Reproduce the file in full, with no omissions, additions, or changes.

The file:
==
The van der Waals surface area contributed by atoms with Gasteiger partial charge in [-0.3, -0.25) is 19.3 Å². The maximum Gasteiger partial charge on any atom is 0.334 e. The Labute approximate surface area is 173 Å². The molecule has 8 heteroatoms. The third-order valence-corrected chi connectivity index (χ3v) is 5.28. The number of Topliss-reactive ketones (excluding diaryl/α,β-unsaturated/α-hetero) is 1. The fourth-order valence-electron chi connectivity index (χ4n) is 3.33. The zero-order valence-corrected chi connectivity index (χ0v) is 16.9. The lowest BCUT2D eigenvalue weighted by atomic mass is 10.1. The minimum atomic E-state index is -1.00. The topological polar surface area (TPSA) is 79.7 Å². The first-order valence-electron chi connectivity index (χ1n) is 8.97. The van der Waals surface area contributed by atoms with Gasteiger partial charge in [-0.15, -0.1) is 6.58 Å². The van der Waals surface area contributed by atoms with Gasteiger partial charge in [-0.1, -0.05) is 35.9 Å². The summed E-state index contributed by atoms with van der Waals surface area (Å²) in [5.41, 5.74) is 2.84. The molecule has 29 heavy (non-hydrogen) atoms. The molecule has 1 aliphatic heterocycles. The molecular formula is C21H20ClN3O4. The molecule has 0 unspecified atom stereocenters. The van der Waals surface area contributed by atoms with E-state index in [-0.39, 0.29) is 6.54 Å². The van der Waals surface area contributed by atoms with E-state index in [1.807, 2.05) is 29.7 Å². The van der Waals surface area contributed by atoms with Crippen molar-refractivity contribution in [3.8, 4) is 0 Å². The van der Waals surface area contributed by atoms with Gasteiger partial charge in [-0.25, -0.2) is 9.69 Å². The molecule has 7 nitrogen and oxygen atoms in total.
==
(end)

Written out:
The van der Waals surface area contributed by atoms with Gasteiger partial charge in [-0.3, -0.25) is 19.3 Å². The maximum Gasteiger partial charge on any atom is 0.334 e. The Labute approximate surface area is 173 Å². The molecule has 8 heteroatoms. The third-order valence-corrected chi connectivity index (χ3v) is 5.28. The number of Topliss-reactive ketones (excluding diaryl/α,β-unsaturated/α-hetero) is 1. The fourth-order valence-electron chi connectivity index (χ4n) is 3.33. The zero-order valence-corrected chi connectivity index (χ0v) is 16.9. The lowest BCUT2D eigenvalue weighted by atomic mass is 10.1. The minimum atomic E-state index is -1.00. The topological polar surface area (TPSA) is 79.7 Å². The first-order valence-electron chi connectivity index (χ1n) is 8.97. The van der Waals surface area contributed by atoms with Gasteiger partial charge in [-0.15, -0.1) is 6.58 Å². The van der Waals surface area contributed by atoms with Gasteiger partial charge in [-0.1, -0.05) is 35.9 Å². The summed E-state index contributed by atoms with van der Waals surface area (Å²) in [5.41, 5.74) is 2.84. The molecule has 29 heavy (non-hydrogen) atoms. The molecule has 1 aliphatic heterocycles. The molecular formula is C21H20ClN3O4. The molecule has 0 unspecified atom stereocenters. The van der Waals surface area contributed by atoms with E-state index in [-0.39, 0.29) is 6.54 Å². The van der Waals surface area contributed by atoms with E-state index in [1.807, 2.05) is 29.7 Å². The van der Waals surface area contributed by atoms with Crippen molar-refractivity contribution in [3.8, 4) is 0 Å². The van der Waals surface area contributed by atoms with Gasteiger partial charge in [-0.25, -0.2) is 9.69 Å². The molecule has 7 nitrogen and oxygen atoms in total.